Gayal and Sly Black nicknamed their daughters “Tornado” and “Hurricane” at a young age in an explicit attempt to make them more marketable once they became professional tennis players.
“I have a marketing degree . . . and I knew I needed to do something for them to stand out, and we thought it was cute. [Tornado didn’t like her name] a few years ago. Kids tease you. But now they understand it’s marketing and it’s very big to say a storm blew through the US Open.”
Apparently, neither child had a say in the matter.
Tornado got her nickname at age 3, and Hurricane has had her nickname her entire life because her parents made her legal name “Tyra Hurricane.”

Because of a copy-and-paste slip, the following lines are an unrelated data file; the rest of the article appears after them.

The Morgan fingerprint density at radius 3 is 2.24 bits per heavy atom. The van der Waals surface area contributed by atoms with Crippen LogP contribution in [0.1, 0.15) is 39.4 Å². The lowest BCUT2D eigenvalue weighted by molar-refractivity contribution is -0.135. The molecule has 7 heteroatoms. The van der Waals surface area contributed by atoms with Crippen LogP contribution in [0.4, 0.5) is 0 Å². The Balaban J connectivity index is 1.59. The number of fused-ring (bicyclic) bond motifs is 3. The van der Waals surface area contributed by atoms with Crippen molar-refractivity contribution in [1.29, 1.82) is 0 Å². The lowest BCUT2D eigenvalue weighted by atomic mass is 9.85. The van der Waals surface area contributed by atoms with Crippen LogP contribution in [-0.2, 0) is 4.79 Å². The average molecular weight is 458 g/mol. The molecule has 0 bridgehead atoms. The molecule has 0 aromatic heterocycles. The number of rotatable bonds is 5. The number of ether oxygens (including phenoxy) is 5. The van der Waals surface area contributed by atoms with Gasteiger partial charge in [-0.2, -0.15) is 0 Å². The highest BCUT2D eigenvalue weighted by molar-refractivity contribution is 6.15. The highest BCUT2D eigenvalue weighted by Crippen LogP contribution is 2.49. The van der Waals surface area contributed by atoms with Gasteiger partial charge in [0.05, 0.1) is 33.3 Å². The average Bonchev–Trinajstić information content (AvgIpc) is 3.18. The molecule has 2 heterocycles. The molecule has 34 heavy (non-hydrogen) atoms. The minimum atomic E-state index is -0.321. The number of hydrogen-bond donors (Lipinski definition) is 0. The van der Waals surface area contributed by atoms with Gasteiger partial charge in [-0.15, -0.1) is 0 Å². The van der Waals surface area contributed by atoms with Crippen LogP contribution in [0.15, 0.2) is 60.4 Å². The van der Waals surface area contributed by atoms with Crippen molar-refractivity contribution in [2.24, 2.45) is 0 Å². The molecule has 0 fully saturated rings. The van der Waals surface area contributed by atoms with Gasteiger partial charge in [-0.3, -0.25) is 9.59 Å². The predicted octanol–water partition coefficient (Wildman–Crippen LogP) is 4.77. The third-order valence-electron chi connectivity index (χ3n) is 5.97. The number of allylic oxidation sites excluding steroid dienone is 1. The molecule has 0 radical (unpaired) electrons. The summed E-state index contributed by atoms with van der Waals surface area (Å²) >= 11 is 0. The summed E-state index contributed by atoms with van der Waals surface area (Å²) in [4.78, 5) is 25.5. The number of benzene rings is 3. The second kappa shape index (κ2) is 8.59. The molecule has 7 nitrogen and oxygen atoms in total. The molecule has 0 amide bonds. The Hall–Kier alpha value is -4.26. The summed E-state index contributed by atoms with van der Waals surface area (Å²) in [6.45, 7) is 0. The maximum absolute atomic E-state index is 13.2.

Sly told ESPNW that the names were “all part of the plan,” adding, “Yes, Tornado and Hurricane are names for marketable athletes, but that’s a big part of it nowadays, and if you can get a good, strong name, all the better.”
The plan seems to be working.
By all accounts, Tornado and Hurricane love tennis. Tornado, 15, made the finals of the U.S. Open juniors, and Hurricane is the top-ranked under-12 player in the country.
But there’s still an unsavory, stage-parent element to all of this.
Isaacson points out that tennis is expensive and the family has limited means to travel around to tournaments. But does that justify commodifying your child by calling her something like “Tornado” against her will as other kids tease her about it?
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